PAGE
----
• 	 Japan is jp, but Japanese is ja.
	• 	China is cn, but Chinese is zh.
	• 	The Netherlands is nl, and so is Dutch.
	• 	Sweden is se, but Swedish is sv.
	• 	Denmark is dk, but Danish is da.
	• 	Greece is gr, but Greek is el.


Some dialect names are standardized under ISO 639-1, while others, 
usually of a more fanciful nature (Cockney, Newfoundland, joual) are 
not. Both types are permitted; it is up to the browser or device to 
interpret the codes correctly.

  It is possible and legal, for example, to specify all these variants 
of English:
	• 	 en (English: No specified variant)
	• 	en-us (United States English)
	• 	en-au-tas (Tasmanian English, Australia)
	• 	en-in (Indian English)
	• 	en-uk-Cockney-Rhyming-Slang

You must not assume, however, that browsers or devices will be able to 
understand or represent anything beyond the first dash.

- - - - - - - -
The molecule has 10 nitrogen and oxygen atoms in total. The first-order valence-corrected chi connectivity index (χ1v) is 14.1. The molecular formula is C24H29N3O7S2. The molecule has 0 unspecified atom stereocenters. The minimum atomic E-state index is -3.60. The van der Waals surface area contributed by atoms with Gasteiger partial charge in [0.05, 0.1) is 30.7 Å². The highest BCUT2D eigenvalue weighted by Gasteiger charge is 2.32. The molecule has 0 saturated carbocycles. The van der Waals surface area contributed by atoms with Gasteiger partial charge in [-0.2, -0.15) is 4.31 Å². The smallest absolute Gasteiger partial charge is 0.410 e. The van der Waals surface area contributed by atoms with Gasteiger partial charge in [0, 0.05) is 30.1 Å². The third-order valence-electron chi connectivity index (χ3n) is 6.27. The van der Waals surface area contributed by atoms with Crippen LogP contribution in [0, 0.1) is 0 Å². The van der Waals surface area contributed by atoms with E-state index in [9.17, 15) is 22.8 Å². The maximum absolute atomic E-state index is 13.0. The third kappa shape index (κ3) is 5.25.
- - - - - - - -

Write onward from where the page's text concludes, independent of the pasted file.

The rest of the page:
In rather more important cases, like the two variations of Norwegian, 
Bokmål and Nynorsk, enough social importance is given to the dialects 
that they have their own codes.
	• 	 no (Norwegian: No specified variant)
	• 	nb (Norwegian Bokmål)
	• 	nn (Norwegian Nynorsk)

Authors writing in Norwegian will likely know which dialect they are 
using and can cite it appropriately. Authors who merely quote Norwegian 
text or make some other casual use of it may not know which is which; 
that’s what the generic no tag is for.

  If you’re wondering about Chinese (no doubt you are), Mandarin and 
Cantonese are not the only recognized dialects, but all of them are 
subsumed under zh. You must use dialect codes for Mandarin (zh-guoyu) 
and Cantonese (zh-yue) if you wish to differentiate them. (The 
distinction is nearly meaningless on Websites that do not use voice 
given that the two dialects use the same writing system.) There is no 
difference in language code between Traditional and Simplified Chinese; 
arguably there should be.

  Take my word for this as a linguist and an accessibility obsessif: 
This stuff is more detailed and pedantic than trainspotting, and almost 
as addictive to susceptible personalities. Just keep in mind that 
dinner-party guests are never really as interested in this topic as we